The ton Toeava thought she’d never reach


One of the most ingenious players in netball, Peta Toeava was almost lost to the game early in her career. But supported by her Mystics whānau, she’s about to notch up a century of appearances in the blue dress.

Peta Toeava never saw this day coming.

She’s renowned for her ability to see into the future on a netball court, read the play, pass the ball into spaces only she can see.

But 100 games in national league netball? It’s caught the Mystics midcourt maestro a little off-guard.

What few people know about Toeava is that she came extremely close to giving up on netball seven years ago.

“Halfway through my netball career, I lost my passion for netball. And I really didn’t think I’d ever come back,” says the 26-year-old.

Toeava was still at McAuley High School in Otahuhu when she was first picked to play for the Northern Mystics franchise, offered a contract by Raewyn Henry. She’d been part of the New Zealand Secondary Schools team who beat Australia in 2012, coached by Helene Wilson; among her team-mates were Holly Fowler, Sam Winders and Fa’amu Ioane.

She made her debut in the 2013 ANZ Championship season – showing a glimpse of her remarkable flair and intuition when the Mystics went through a string of injuries. But then she disappeared from the netball scene for two years.

“I went through a lot of stuff off the court that was holding me back, and I didn’t really want to come back to netball,” she says through tears.

“But it was just talking with the right people, coming back into Beko [the second-tier league] and slowly working my way back up, that I started to find that passion again.

“I really didn’t think I would be here. So I’m very, very grateful to have netball in my life again.”


Toeava returned to the Mystics as a fill-in player in 2016, but was back in the side fulltime the following year. She’s been a constant in the team ever since; named MVP in last year’s ANZ Premiership grand final when the Mystics took out the title for the first time.

Numbers don’t usually mean a lot to Toeava. She had no idea she was close to a ton of appearances in the blue dress until Wilson (now the Mystics’ head coach) told her at training this week – a milestone she should reach on Sunday against neighbouring rivals, the Stars, at Papakura’s Pulman Arena.

In fact, she appears more excited that her team-mates Grace Nweke and Tayla Earle will both play their 50th matches on Saturday against the Tactix.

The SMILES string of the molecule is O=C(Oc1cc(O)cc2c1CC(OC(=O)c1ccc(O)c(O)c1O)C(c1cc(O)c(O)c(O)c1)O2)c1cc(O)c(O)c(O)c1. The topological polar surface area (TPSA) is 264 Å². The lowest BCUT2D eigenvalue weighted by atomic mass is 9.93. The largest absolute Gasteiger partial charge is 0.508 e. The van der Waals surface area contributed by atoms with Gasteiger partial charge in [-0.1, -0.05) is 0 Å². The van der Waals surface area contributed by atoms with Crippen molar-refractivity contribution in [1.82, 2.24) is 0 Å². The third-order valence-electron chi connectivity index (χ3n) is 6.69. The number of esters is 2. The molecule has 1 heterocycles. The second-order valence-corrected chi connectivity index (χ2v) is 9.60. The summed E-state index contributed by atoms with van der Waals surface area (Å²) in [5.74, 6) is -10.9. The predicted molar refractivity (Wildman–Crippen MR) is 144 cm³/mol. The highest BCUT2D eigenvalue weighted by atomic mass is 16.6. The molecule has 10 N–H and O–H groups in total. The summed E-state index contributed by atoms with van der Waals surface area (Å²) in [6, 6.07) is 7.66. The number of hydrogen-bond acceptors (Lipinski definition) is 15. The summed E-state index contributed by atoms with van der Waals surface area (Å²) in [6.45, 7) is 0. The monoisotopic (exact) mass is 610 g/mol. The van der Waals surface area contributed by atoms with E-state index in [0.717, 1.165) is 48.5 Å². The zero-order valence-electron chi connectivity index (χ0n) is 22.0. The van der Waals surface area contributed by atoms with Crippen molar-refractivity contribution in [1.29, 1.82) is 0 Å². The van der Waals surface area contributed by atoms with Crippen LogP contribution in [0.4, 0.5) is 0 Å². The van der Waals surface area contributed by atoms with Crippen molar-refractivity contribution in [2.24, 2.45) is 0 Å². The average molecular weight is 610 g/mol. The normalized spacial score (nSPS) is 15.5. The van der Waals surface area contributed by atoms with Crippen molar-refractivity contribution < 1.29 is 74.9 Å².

But the following day, Toeava will honour the Mystics players who helped to mould the phenomenal netballer she’s become.

Players like Cat Tuivaiti and Maria Folau, the foundation shooters of the Mystics in Toeava’s early years. Players who she still takes inspiration from in evolving her clever court craft.

“I always go back to players like Cat and Ria who had that kind of skillset. Learning off them but putting my own twist on it,” Toeava says.

And she promises she still has a few tricks up her sleeve she wants to reveal.

“There are parts of my skillset that are untapped, that I want to showcase in the next few years before I retire,” she says. “It’s just knowing when it’s the right time to put them out on court.

“I try to practise them in training, but I always get the eyeball from Rob [assistant coach Rob Wright] who asks ‘Are you really going to do that in a game?’ And I’m like ‘Yeah, when we’re up by 20 goals’.”


Australian Wright, in his second season with the Mystics, has been working with the attacking end of the court and helping Toeava to round out her game.

“He’s worked with me on nailing the basics on court which is what I needed. I use my basics, like hitting the circle edge, but also adding in a bit of flair here and there,” she says. “I’m pretty lucky to have him.”

Wright is constantly blown away by Toeava’s creativity and her ability to read the game, space and defenders. But he’s trying to drum into her how she needs to do “all the little things to be able to use that genius”.

“When she gets carried away – like all good players can do because they’re a bit different – she knows the passes I don’t like, and she really self regulates now,” he says.

“We’re still seeing her creativity and brilliance, but with much more discipline. It’s a fine balance but I never want to take that individual brilliance away.”

Wright rates Toeava as one of the best ball handlers he’s seen in the game, up there with former Australian Diamond Kim Green. “They’re quite similar in their ability to throw and deliver some amazing ball,” he says. “Coming up with stuff that makes you wonder ‘how did that happen?’